"Rule 8(a)'s simplified pleading standard applies to all civil actions, with limited exceptions," none of which applies to section 1983 actions. Swierkiewicz v. Sorema N. A., 534 U.S. 506, 512 (2002); Fed. R. Civ. P. 8(a). Pursuant to Rule 8(a), a complaint must contain "a short and plain statement of the claim showing that the pleader is entitled to relief . . . ." Fed. R. Civ. P. 8(a). "Such a statement must simply give the defendant fair notice of what the plaintiff's claim is and the grounds upon which it rests." Swierkiewicz, 534 U.S. at 512. However, "the liberal pleading standard . . . applies only to a plaintiff's factual allegations." Neitze v. Williams, 490 U.S. 319, 330 n.9 (1989). "[A] liberal interpretation of a civil rights complaint may not supply essential elements of the claim that were not initially pled." Bruns v. Nat'l Credit Union Admin., 122 F.3d 1251, 1257 (9th Cir. 1997) (quoting Ivey v. Bd. of Regents, 673 F.2d 266, 268 (9th Cir. 1982)).

II. Background

On July 11, 2004, Plaintiff was attacked and stabbed four times by inmate gang members at ASP. Defendants Umphenour, Doe 1 and Doe 2 were present during the attack but did nothing to prevent or stop the attack.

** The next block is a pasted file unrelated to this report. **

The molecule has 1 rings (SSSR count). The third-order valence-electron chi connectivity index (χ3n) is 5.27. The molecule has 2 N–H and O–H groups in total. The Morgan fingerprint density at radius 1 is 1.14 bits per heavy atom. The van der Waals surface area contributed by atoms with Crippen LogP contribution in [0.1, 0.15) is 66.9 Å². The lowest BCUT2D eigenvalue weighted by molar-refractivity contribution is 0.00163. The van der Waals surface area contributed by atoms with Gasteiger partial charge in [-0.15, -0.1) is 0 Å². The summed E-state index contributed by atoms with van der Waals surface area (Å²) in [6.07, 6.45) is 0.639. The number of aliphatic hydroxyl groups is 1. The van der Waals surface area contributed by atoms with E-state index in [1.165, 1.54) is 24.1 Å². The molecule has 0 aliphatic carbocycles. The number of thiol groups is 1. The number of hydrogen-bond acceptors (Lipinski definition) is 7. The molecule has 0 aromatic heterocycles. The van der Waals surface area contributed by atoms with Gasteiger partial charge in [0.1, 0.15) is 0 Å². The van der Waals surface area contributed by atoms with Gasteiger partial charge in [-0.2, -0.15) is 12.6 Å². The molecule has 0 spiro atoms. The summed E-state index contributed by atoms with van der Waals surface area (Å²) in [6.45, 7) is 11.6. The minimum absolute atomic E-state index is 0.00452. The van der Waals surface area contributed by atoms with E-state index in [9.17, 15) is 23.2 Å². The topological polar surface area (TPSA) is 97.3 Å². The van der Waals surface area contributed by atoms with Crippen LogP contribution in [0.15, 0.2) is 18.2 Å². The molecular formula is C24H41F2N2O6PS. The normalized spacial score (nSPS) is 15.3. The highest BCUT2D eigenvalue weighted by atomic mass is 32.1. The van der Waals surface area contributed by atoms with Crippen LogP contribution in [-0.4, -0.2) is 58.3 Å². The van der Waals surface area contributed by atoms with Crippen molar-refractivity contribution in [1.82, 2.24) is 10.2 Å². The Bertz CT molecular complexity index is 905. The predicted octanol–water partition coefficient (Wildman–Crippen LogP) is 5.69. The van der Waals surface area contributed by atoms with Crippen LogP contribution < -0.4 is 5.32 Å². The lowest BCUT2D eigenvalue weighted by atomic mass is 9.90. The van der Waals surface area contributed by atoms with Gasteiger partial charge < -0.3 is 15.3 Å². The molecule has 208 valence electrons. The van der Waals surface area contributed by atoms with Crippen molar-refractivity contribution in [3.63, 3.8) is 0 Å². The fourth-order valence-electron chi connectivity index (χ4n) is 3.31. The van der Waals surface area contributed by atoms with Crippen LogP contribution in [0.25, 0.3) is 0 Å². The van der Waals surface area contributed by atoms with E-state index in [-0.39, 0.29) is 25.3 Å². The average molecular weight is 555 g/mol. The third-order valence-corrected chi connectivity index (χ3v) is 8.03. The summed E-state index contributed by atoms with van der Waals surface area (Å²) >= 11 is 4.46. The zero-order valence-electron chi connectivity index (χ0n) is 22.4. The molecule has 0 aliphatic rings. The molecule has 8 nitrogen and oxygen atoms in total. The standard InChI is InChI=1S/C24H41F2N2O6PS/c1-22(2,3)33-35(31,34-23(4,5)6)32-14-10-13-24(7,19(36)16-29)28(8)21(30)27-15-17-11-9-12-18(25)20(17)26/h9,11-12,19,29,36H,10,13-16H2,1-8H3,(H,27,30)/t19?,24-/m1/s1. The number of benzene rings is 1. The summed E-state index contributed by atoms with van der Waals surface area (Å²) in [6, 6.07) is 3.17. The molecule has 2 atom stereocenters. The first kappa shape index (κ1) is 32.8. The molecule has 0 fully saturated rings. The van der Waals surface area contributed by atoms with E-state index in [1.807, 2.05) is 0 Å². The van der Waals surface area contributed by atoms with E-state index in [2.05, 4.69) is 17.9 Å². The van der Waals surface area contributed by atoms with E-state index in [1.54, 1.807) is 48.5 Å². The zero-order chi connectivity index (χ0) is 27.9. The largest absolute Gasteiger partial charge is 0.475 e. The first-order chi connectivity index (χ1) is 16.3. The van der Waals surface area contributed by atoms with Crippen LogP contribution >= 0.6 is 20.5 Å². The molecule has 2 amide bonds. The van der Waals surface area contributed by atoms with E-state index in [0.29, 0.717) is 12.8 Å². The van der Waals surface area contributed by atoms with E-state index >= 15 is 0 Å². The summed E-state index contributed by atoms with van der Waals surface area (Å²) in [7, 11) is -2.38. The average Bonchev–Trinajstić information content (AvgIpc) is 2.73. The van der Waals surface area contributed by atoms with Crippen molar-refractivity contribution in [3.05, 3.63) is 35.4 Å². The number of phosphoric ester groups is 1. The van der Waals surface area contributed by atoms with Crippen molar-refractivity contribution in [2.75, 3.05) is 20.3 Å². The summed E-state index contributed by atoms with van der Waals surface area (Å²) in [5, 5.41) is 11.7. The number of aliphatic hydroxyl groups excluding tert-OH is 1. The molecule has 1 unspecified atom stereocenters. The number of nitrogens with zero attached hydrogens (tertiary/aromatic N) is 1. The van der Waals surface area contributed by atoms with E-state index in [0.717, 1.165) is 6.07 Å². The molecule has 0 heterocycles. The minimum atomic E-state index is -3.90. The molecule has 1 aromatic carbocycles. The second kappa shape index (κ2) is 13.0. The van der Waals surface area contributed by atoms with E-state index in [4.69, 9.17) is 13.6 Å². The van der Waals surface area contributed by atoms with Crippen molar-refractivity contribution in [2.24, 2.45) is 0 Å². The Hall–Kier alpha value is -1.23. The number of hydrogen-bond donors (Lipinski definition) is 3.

III. Discussion

A. First Amendment

Plaintiff alleges Defendants retaliated against him in violation of the First Amendment. In the prison context, allegations of retaliation against a prisoner's First Amendment rights to speech or to petition the government may support a section 1983 claim. Rizzo v. Dawson, 778 F.2d 527, 532 (9th Cir. 1985); see also Valandingham v. Bojorquez, 866 F.2d 1135 (9th Cir. 1989); Pratt v. Rowland, 65 F.3d 802, 807 (9th Cir. 1995). "[A] viable claim of First Amendment retaliation entails five basic elements: (1) An assertion that a state actor took some adverse action against an inmate (2) because of (3) that prisoner's protected conduct, and that such action (4) chilled the inmate's exercise of his First Amendment rights, and (5) the action did not reasonably advance a legitimate correctional goal." Rhodes v. Robinson, 408 F.3d 559, 567-68 (9th Cir. 2005). An allegation of retaliation against a prisoner's First Amendment right to file a prison grievance is sufficient to support a claim under section 1983. Bruce v. Ylst, 351 F.3d 1283, 1288 (9th Cir. 2003).